Pressure Washing Siding
Vinyl and aluminum siding has stood the test of time and is one of the most popular choices for house siding today. One of the things that has kept them popular is the ease of cleaning, and pressure washing makes the task an easy D.I.Y. job that can be done in just a few hours. Get your house exterior looking good as new with these tips for pressure washing siding.
Choosing the Right Pressure Washer
As with any other task, the right tool for the job makes everything work out right, and you’ll need to choose the right pressure washer. An electric model provides enough water pressure for a single story home. To clean multi-story homes, you may need a gas powered model in order to reach the top.
Water alone will do the job, but adding a cleaning solution to the water will do the job much better. Use a cleaning solution that is approved for use in a pressure washer and use it according to manufacturer’s directions.
Set the pressure on its lowest setting and begin washing the siding from the bottom up. Use long, slow strokes that overlap as you work your way up to the top of the house.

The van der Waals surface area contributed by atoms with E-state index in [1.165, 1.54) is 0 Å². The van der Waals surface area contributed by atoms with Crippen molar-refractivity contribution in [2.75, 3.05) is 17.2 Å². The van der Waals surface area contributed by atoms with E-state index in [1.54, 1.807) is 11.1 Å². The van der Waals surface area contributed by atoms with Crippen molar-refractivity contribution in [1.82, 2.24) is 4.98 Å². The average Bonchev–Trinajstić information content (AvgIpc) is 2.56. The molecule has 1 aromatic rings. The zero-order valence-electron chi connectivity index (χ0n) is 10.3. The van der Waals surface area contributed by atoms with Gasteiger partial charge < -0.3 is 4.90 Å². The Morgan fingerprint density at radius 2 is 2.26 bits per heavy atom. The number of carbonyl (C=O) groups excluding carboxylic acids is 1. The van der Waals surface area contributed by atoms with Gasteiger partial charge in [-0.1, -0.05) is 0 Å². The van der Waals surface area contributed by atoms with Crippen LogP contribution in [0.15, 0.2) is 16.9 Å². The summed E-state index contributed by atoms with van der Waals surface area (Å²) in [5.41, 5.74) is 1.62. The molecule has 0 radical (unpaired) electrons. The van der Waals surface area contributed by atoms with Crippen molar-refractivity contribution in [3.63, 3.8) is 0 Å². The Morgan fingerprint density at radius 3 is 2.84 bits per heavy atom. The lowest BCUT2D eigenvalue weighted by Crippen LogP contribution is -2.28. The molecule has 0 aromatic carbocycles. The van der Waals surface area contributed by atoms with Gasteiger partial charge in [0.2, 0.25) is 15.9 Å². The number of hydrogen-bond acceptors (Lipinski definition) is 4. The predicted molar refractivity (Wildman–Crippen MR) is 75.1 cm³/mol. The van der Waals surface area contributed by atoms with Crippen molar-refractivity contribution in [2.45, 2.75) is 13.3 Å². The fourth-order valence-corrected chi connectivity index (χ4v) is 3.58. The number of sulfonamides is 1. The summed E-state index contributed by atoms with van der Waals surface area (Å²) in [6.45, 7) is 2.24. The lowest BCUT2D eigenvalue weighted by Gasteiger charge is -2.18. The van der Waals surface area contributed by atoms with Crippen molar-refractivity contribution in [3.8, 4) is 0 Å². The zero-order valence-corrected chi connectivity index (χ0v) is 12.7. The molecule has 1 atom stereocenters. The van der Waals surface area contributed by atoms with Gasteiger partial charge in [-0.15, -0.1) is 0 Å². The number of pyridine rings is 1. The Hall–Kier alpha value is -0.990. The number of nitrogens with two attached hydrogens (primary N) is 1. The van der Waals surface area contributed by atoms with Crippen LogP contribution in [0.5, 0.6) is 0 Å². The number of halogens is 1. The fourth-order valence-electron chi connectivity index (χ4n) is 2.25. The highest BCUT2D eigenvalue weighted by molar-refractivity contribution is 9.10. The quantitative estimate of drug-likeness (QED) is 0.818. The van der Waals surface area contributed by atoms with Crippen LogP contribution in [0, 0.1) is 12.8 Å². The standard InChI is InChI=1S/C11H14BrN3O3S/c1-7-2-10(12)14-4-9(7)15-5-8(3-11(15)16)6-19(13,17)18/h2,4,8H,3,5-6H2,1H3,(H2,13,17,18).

Keep the angle of the water aimed downward so the water does not go underneath the horizontal laps of the siding.
Pressure washers have various attachments that can make cleaning your siding easier. A soap lance attachment will allow you to spray soapy water up to 25 ft. high so washing the second story is a breeze. A rotating brush that fits onto the end of the spray wand will allow you to scrub away stubborn stains while washing the siding.
Take a Break
After applying the soap solution, let it set on the siding for 10 minutes to loosen and lift all dirt and stains. Just don’t allow the soap to dry on the siding, or you’ll have to wash it all over again. It is better to wash your siding on a cooler day to mitigate any drying that may occur.
Start at the top and rinse down the siding. Use the lowest water pressure possible and overlap each stroke as you work downward.
Be careful to avoid wetting outside light fixtures, eaves and vents. Rinse until all signs of soap are gone.
If you think buying a pressure washer to clean siding is too big of an investment, remember that a pressure washer has other uses around the house. Wash your boat, driveway, sidewalk and deck with it or strip off old paint prior to re-painting or staining something around the house. There are also stores that rent pressure washers if you do not want to make the investment. As with any power tool, test it out first to make sure you know how it works to prevent any issues.